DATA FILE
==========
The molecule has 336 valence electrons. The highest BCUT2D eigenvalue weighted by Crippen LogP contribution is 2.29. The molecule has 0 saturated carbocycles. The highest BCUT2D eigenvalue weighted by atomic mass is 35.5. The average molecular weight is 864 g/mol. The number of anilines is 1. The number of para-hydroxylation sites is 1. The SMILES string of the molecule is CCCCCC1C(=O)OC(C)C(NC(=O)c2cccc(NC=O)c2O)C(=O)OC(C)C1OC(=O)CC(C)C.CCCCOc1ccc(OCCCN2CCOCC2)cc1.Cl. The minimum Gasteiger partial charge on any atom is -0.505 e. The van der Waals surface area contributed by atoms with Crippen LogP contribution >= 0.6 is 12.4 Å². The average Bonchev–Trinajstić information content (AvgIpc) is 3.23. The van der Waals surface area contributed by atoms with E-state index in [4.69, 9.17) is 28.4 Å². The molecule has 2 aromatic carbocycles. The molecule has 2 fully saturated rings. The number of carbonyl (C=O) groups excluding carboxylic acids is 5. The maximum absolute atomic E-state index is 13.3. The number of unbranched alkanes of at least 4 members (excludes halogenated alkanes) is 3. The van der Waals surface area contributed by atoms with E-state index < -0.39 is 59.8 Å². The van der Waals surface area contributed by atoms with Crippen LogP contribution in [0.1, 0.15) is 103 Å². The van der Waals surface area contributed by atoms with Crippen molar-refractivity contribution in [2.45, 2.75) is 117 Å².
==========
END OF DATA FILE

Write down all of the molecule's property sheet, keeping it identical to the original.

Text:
The molecule has 336 valence electrons. The highest BCUT2D eigenvalue weighted by Crippen LogP contribution is 2.29. The molecule has 0 saturated carbocycles. The highest BCUT2D eigenvalue weighted by atomic mass is 35.5. The average molecular weight is 864 g/mol. The number of anilines is 1. The number of para-hydroxylation sites is 1. The SMILES string of the molecule is CCCCCC1C(=O)OC(C)C(NC(=O)c2cccc(NC=O)c2O)C(=O)OC(C)C1OC(=O)CC(C)C.CCCCOc1ccc(OCCCN2CCOCC2)cc1.Cl. The minimum Gasteiger partial charge on any atom is -0.505 e. The van der Waals surface area contributed by atoms with Crippen LogP contribution >= 0.6 is 12.4 Å². The average Bonchev–Trinajstić information content (AvgIpc) is 3.23. The van der Waals surface area contributed by atoms with E-state index in [4.69, 9.17) is 28.4 Å². The molecule has 2 aromatic carbocycles. The molecule has 2 fully saturated rings. The number of carbonyl (C=O) groups excluding carboxylic acids is 5. The maximum absolute atomic E-state index is 13.3. The number of unbranched alkanes of at least 4 members (excludes halogenated alkanes) is 3. The van der Waals surface area contributed by atoms with E-state index < -0.39 is 59.8 Å². The van der Waals surface area contributed by atoms with Crippen LogP contribution in [0.1, 0.15) is 103 Å². The van der Waals surface area contributed by atoms with Crippen molar-refractivity contribution in [2.45, 2.75) is 117 Å².